LOOKING UP: Offensive coordinator Cam Cameron finds himself in the playoffs one year removed from being fired by the Dolphins after a 1-15 season.

Now, he's leading an offense that set a franchise record with 20 rushing touchdowns in addition to overseeing rookie quarterback Joe Flacco's rapid development.

"It's fun to be a part of this team," Cameron said. "We've got a team here that's special, but the season is just beginning. It's a new year, it's a new season.

"In this profession, last year means very little as it relates to the upcoming season. I think you can see that in a ton of ways, not just for me personally. For a lot of people, it's just the nature of this business."

Although Cameron hasn't been linked to any of the coaching vacancies yet, that doesn't mean he would rule out any future opportunities.

"There may be a time for that discussion," he said. "I am zeroed in and focused on the responsibility I have here and my commitment is to that. Like you've heard other guys say, really for any of us to talk about ourselves at this point is really counterproductive."

RETURN GAME: Special-teams coordinator Jerry Rosburg was noncommittal when asked if Zbikowski would return kickoffs again Sunday now that return specialist Yamon Figurs has recovered from a concussion that forced him out last week. Rosburg said that Rice has also been returning kickoffs this week in practice and is in the mix for playing time on special teams.

"That kind of depends on what the roster looks like on Sunday," Rosburg said. "We haven't gotten to that point yet, so we're practicing more than one returner in preparation for that."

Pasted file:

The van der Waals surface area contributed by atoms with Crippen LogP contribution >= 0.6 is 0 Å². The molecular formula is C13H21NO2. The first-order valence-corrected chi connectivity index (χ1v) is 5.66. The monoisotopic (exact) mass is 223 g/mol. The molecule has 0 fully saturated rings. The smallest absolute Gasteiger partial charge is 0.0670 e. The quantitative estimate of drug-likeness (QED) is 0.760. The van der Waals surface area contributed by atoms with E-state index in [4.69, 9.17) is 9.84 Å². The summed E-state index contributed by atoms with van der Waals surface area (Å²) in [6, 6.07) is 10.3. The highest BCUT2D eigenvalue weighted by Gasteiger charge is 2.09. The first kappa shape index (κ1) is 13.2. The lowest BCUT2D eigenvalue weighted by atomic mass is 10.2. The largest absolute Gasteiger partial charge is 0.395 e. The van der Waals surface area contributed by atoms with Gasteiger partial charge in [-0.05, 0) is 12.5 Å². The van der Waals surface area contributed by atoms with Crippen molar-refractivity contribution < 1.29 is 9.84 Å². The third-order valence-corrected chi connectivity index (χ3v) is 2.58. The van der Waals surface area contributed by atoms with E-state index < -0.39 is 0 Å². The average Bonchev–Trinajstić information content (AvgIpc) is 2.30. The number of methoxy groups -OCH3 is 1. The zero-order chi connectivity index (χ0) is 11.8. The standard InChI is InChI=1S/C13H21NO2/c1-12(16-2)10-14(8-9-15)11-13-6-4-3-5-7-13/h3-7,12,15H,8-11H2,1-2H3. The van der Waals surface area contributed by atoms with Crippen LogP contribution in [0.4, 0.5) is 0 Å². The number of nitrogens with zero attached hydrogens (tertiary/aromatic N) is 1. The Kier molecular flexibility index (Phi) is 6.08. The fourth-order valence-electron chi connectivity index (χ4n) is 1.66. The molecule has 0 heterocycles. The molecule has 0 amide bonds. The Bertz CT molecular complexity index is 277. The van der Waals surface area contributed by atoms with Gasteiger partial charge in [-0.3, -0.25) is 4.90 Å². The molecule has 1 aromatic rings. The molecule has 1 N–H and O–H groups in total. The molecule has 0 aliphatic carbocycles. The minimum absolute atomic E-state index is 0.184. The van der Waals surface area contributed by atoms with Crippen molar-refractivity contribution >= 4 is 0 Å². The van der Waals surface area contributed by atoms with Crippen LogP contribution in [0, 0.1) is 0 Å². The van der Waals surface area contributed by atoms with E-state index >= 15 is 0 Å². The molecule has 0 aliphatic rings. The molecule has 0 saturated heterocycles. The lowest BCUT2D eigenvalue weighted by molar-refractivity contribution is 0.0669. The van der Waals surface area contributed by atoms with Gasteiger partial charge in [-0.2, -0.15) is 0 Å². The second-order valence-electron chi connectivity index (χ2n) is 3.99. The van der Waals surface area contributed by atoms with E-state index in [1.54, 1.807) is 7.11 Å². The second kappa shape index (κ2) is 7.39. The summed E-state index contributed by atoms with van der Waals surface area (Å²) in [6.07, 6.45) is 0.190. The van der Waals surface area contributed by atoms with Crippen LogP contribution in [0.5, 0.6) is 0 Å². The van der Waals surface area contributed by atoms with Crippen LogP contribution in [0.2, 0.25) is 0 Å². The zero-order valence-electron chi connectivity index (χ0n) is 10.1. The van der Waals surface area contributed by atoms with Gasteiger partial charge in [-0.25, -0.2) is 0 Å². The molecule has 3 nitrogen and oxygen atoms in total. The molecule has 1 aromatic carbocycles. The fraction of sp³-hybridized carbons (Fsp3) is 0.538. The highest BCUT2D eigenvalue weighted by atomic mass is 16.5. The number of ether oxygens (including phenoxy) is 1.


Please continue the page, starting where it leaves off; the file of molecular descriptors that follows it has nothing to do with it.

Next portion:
QUICK HITS: Dolphins tight end David Martin (head/neck) and former University of Maryland defensive lineman Randy Starks (ankle) were upgraded to limited work after missing Wednesday's practice. ... Defensive end Trevor Pryce's healthy return has made a big impact on the Ravens' defense. "He's a tremendous player," Ryan said. "I told Trev, 'Hey, we've been resting you during the season, all right? You don't come off the field anymore.' Clearly, he's one of the premier players in this league. When we lost him last year, it definitely hurt us. But he's healthy and he's ready to roll through the playoffs." ... Since being signed by general manager Ozzie Newsome after trying out for the Ravens in a spring minicamp, strong safety Jim Leonhard has taken over for an injured Dawan Landry and ranks fourth on the team with 85 tackles to go with one sack and one interception. "He actually came here on a tryout basis, one of those weekend deals," Ryan said. "We were like, 'You know what? This guy is pretty good. He's smart.' What do you mean he's smart? 'Well, he's running with the first team if that means anything.' So, I guess Ozzie decided to keep him then." ... The Ravens don't seem too worried about the muggier weather conditions of South Florida. "I think there's always some concern about that because you've got to make sure your players are hydrated and they're going to bed at night, getting their rest, which our guys are," Ryan said. "If our guys weren't taking care of themselves off the field, I think you'd have major concerns. For us, quite honestly, when you go into the heat, your body feels better. I think our players are looking forward to feeling that nice, warm air."